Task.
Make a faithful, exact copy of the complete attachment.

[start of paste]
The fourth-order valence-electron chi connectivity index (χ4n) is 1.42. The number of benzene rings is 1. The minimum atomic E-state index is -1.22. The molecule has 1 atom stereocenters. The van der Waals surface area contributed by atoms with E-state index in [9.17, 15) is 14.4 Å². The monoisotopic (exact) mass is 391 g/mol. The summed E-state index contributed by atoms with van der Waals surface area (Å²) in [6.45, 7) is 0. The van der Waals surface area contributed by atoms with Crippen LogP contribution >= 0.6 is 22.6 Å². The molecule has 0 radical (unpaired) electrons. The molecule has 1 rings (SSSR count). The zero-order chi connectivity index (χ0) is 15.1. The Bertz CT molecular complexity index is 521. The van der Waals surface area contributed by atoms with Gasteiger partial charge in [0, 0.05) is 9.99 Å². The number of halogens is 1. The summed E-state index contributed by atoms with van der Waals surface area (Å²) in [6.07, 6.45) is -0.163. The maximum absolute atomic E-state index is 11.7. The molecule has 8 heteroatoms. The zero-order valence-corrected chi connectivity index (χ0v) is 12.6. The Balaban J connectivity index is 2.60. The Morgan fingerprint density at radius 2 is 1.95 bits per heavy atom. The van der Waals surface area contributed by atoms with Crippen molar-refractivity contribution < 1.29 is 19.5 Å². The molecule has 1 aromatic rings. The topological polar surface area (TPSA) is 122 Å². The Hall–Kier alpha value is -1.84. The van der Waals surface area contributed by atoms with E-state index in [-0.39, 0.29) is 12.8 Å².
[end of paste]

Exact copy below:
The fourth-order valence-electron chi connectivity index (χ4n) is 1.42. The number of benzene rings is 1. The minimum atomic E-state index is -1.22. The molecule has 1 atom stereocenters. The van der Waals surface area contributed by atoms with E-state index in [9.17, 15) is 14.4 Å². The monoisotopic (exact) mass is 391 g/mol. The summed E-state index contributed by atoms with van der Waals surface area (Å²) in [6.45, 7) is 0. The van der Waals surface area contributed by atoms with Crippen LogP contribution >= 0.6 is 22.6 Å². The molecule has 0 radical (unpaired) electrons. The molecule has 1 rings (SSSR count). The zero-order chi connectivity index (χ0) is 15.1. The Bertz CT molecular complexity index is 521. The van der Waals surface area contributed by atoms with Gasteiger partial charge in [0, 0.05) is 9.99 Å². The number of halogens is 1. The summed E-state index contributed by atoms with van der Waals surface area (Å²) in [6.07, 6.45) is -0.163. The maximum absolute atomic E-state index is 11.7. The molecule has 8 heteroatoms. The zero-order valence-corrected chi connectivity index (χ0v) is 12.6. The Balaban J connectivity index is 2.60. The Morgan fingerprint density at radius 2 is 1.95 bits per heavy atom. The van der Waals surface area contributed by atoms with Crippen molar-refractivity contribution < 1.29 is 19.5 Å². The molecule has 1 aromatic rings. The topological polar surface area (TPSA) is 122 Å². The Hall–Kier alpha value is -1.84. The van der Waals surface area contributed by atoms with E-state index in [-0.39, 0.29) is 12.8 Å².